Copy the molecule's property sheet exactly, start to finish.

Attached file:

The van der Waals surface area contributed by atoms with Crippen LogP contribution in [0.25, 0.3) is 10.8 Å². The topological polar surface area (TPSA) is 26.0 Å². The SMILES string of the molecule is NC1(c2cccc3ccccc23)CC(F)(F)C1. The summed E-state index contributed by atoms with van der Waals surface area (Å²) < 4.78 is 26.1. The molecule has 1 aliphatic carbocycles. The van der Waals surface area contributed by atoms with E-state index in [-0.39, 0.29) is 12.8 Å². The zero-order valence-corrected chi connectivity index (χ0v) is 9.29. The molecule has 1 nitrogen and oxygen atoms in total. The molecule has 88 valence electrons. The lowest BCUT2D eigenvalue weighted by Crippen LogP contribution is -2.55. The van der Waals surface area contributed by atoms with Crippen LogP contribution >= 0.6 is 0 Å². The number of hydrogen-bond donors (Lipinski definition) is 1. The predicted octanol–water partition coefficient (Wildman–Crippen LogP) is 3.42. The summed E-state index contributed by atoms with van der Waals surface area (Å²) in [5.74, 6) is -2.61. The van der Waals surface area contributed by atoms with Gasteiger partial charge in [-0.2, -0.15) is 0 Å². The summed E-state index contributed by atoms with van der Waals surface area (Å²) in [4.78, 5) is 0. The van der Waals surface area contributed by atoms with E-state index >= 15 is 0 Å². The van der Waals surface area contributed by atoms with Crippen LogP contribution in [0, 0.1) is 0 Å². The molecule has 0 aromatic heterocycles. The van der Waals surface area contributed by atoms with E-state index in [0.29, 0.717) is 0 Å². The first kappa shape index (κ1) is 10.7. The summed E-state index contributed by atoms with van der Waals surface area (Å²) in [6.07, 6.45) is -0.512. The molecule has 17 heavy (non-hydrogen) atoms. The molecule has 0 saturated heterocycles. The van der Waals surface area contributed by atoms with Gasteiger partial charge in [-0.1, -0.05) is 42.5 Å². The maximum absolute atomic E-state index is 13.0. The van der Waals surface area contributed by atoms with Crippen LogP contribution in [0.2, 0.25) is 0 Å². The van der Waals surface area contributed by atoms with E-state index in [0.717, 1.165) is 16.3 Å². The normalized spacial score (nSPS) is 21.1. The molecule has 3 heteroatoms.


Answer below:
The van der Waals surface area contributed by atoms with Crippen LogP contribution in [0.25, 0.3) is 10.8 Å². The topological polar surface area (TPSA) is 26.0 Å². The SMILES string of the molecule is NC1(c2cccc3ccccc23)CC(F)(F)C1. The summed E-state index contributed by atoms with van der Waals surface area (Å²) < 4.78 is 26.1. The molecule has 1 aliphatic carbocycles. The van der Waals surface area contributed by atoms with E-state index in [-0.39, 0.29) is 12.8 Å². The zero-order valence-corrected chi connectivity index (χ0v) is 9.29. The molecule has 1 nitrogen and oxygen atoms in total. The molecule has 88 valence electrons. The lowest BCUT2D eigenvalue weighted by Crippen LogP contribution is -2.55. The van der Waals surface area contributed by atoms with Crippen LogP contribution >= 0.6 is 0 Å². The number of hydrogen-bond donors (Lipinski definition) is 1. The predicted octanol–water partition coefficient (Wildman–Crippen LogP) is 3.42. The summed E-state index contributed by atoms with van der Waals surface area (Å²) in [5.74, 6) is -2.61. The van der Waals surface area contributed by atoms with Gasteiger partial charge in [-0.2, -0.15) is 0 Å². The summed E-state index contributed by atoms with van der Waals surface area (Å²) in [4.78, 5) is 0. The van der Waals surface area contributed by atoms with E-state index >= 15 is 0 Å². The van der Waals surface area contributed by atoms with Crippen LogP contribution in [0, 0.1) is 0 Å². The molecule has 0 aromatic heterocycles. The van der Waals surface area contributed by atoms with E-state index in [0.29, 0.717) is 0 Å². The first kappa shape index (κ1) is 10.7. The summed E-state index contributed by atoms with van der Waals surface area (Å²) in [6.07, 6.45) is -0.512. The molecule has 17 heavy (non-hydrogen) atoms. The molecule has 0 saturated heterocycles. The van der Waals surface area contributed by atoms with Gasteiger partial charge in [-0.1, -0.05) is 42.5 Å². The maximum absolute atomic E-state index is 13.0. The van der Waals surface area contributed by atoms with Crippen LogP contribution in [0.2, 0.25) is 0 Å². The van der Waals surface area contributed by atoms with E-state index in [0.717, 1.165) is 16.3 Å². The normalized spacial score (nSPS) is 21.1. The molecule has 3 heteroatoms.